While expanding a single truck into a fleet of food truck is the goal of many vendors, it’s not a simple task. Running a fleet of food trucks involves creating a simplified management process, delegating responsibilities to truck managers and building a team to handle the demands of daily operations.
Knowing how to run a food truck doesn’t guarantee success in managing fleet of food trucks because owners can’t always spend enough time at each truck to ensure that things run smoothly in each.
Tips For Running A Fleet Of Food Trucks
Success in expansion of your mobile food business depends on the building on your food truck concept and not in the truck. Mobile food vendors who prefer greeting customers or preparing food must first devote time to organizing a standard process that addresses most of the food truck business duties and hiring the right people to undertake these jobs. Simplified management strategies include the following ideas:
- Subscribe to a multiple-unit POS system that handles the demands of running multiple food trucks smoothly.
- Use of common ingredients and menus in all trucks so that managers can use standardized inventory and costing systems.
- Special menu items can be produced in your commissary and distributed to all of the trucks (unless of course your fleet will be in cities far away from each other).
- Take advantage of local sourcing and warehouse-type stores for buying inventory by using a van to make regular or daily trips and deliveries to each food truck commissary.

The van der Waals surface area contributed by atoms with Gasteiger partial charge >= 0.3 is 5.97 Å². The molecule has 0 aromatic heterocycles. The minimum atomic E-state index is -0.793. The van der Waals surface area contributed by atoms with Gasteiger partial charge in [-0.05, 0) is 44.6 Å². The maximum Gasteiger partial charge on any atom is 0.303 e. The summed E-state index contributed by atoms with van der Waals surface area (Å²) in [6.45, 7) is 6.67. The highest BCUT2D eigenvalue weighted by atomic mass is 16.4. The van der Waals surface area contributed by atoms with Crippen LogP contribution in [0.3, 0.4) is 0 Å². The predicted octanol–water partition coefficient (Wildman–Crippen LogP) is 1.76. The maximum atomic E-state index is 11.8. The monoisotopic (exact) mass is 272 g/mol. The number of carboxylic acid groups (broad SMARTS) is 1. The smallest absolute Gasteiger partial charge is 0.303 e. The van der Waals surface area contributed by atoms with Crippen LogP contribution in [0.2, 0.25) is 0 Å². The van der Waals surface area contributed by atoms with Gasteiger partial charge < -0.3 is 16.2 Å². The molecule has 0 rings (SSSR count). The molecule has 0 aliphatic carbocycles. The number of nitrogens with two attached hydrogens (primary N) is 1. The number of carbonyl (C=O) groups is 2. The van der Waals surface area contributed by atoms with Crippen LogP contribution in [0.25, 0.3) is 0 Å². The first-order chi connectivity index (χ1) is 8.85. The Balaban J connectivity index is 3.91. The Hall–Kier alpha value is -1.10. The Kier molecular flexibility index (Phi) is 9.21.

- Use electronic communications to speed decisions and collaborate among separate trucks.
Create systems that handle every aspect of food truck management. Unified systems can handle hiring, inventory control, training, establishing employee conduct, dealing with customer complaints, filing reports and assigning responsibilities for food preparation, service, truck safety, cleaning and maintenance.
Systems run food truck businesses effectively, but vendors must hire the right people to run them and train workers in their duties. Strategies for success include fostering better communications between owners and managers, customers and managers and workers and supervisors.
- Web cams enable people to see each other and demonstrate how to handle maintenance tasks or complex culinary procedures.
- Regular or weekly staff meetings give people opportunities to air grievances, solve problems and make suggestions.
- Owners should regularly visit each truck to interact with employees and customers.
- Create a uniform code of conduct, and organize guidelines for hiring and firing that managers understand thoroughly.
Owners of multiple food trucks need to devote time to each of the trucks in their fleet, but giving managers and workers time and attention is critical for success. Managing each truck remotely leads to an “out of sight, out of mind” mentality, so focus on maintaining regular communications with your staff teams.
Hiring the right managers, and creating a standard operational plan for all food trucks not only helps owners handle multiple trucks but also increases profits. Taking time to create a management system and training managers to hire, fire and manage operations will also improve customer service.
This will allow owners to spend more time interacting with customers, identifying new business opportunities and supporting community initiatives when they don’t spend all their time on the day to day operation tasks of their trucks.
If you are the owner of a fleet of food trucks, we’d love to hear your thoughts on our tips or any additional tips that could help those interested in expanding from one food truck. Facebook | Twitter